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Beat the Heat, Stay Cool in Whalers' Hockey School

Students at Plymouth Whalers Hockey School take a break with coaches Brian Sommariva (back, left) and Scott MacDonald (back, right).  Photo by Pete Krupsky
Students at Plymouth Whalers Hockey School take a break with coaches Brian Sommariva (back, left) and Scott MacDonald (back, right). Photo by Pete Krupsky

The Plymouth Whalers annual hockey schools start with a three-day session starting Monday, July 29.  Various schools will run from that point on until Friday, August 16.

Spots for the various schools are going quickly, but some openings remain. 

Compuware Arena is a cool place to visit in the middle of summer and gives young hockey players the opportunity to get a jump-start for the upcoming season.

Brian Sommariva works for the Whalers as the team's assistant general manager and embraces an active role as an instructor at the schools:

"There’s something to be said about having fun on the ice," Sommariva said.  "If the kids see that you have high-tempo and have energy, you’ll keep their attention.  Any time you are doing skating drills for thirty or forty minutes, and you are working with kids from 6-to-12 years old, they’re not going to be very happy about it.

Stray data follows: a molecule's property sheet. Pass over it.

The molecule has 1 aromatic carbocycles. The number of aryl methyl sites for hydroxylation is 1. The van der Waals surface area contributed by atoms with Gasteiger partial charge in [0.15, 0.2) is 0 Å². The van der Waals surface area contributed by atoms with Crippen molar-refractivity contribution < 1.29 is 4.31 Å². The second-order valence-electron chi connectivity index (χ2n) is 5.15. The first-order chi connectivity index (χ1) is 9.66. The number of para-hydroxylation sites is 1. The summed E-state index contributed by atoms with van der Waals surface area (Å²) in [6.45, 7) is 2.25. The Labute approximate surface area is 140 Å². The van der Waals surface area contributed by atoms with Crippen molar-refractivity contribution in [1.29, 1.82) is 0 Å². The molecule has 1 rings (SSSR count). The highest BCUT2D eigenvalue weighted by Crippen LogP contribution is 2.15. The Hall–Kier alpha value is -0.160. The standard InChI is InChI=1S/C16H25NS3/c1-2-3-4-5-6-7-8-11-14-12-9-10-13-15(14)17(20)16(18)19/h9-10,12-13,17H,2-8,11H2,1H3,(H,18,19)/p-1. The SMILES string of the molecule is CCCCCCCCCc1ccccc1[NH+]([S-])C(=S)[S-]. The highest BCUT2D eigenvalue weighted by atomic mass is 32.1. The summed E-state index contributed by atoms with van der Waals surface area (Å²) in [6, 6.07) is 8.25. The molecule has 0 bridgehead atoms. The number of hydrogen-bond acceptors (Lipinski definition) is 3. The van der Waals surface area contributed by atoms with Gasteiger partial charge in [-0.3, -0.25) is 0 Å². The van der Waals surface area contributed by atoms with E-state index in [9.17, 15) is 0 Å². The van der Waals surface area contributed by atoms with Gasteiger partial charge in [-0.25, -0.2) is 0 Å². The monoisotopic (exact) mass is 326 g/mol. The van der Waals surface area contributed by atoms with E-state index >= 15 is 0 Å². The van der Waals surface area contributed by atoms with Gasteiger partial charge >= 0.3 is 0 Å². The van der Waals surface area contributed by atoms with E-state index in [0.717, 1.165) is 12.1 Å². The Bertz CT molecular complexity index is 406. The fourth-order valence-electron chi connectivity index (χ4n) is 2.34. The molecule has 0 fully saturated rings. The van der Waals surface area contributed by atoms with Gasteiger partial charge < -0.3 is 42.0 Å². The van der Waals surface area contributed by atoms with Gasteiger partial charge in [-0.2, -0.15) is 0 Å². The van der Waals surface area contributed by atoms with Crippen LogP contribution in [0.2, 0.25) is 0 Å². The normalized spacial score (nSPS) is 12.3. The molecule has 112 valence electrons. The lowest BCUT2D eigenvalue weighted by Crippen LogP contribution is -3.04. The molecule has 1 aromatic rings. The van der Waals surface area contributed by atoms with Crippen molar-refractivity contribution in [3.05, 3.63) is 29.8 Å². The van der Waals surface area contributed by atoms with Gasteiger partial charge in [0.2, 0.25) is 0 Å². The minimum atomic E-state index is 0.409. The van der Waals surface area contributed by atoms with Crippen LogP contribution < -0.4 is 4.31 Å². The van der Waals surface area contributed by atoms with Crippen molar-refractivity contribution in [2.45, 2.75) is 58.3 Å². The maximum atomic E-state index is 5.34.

“So  you have to find ways to have fun and keep it interesting and be energetic yourself.  Sometimes, when players are off in la-la land, you have to find a way to get their attention.

“You come out on the ice some days and you’re a little tired.  But you are working with kids and you try to have fun with that.  It keeps you energetic.  Our instructors are working hard and having a good time.”

Some students have had so much fun they've come back over several years to start their season with the Whalers.

Comments from parents at other Plymouth schools and clinics:                                                                     

Jodi DiMarco, Chicago, IL (Braden, 6): “He loves this and can’t stop talking about it.  He loves being on the ice and loves being with the Whalers.  I like the small size of the camp.  We’ve done other camps that have had way too many kids in them.  Here, they’re getting a lot of individual attention.” 

Another attraction of the hockey school is parents and students get to interact with the the Whalers, who aren't that much older than the students:

Deb Bjorge, Northville (nine-year-old Seth, seven-year-old Ryan): “It’s the novelty of being able to skate with the Whalers.  It’s big with these guys to try to steal the puck from one of the Whalers.  We come to three or four games a year and follow the team closely. They love all the Whalers and they love the game.

“We done this over a couple of years and it used to be just Seth.  Over time, Ryan is old enough and it’s a big deal for him, because he watched his brother skate with the Whalers and now he gets to as well."


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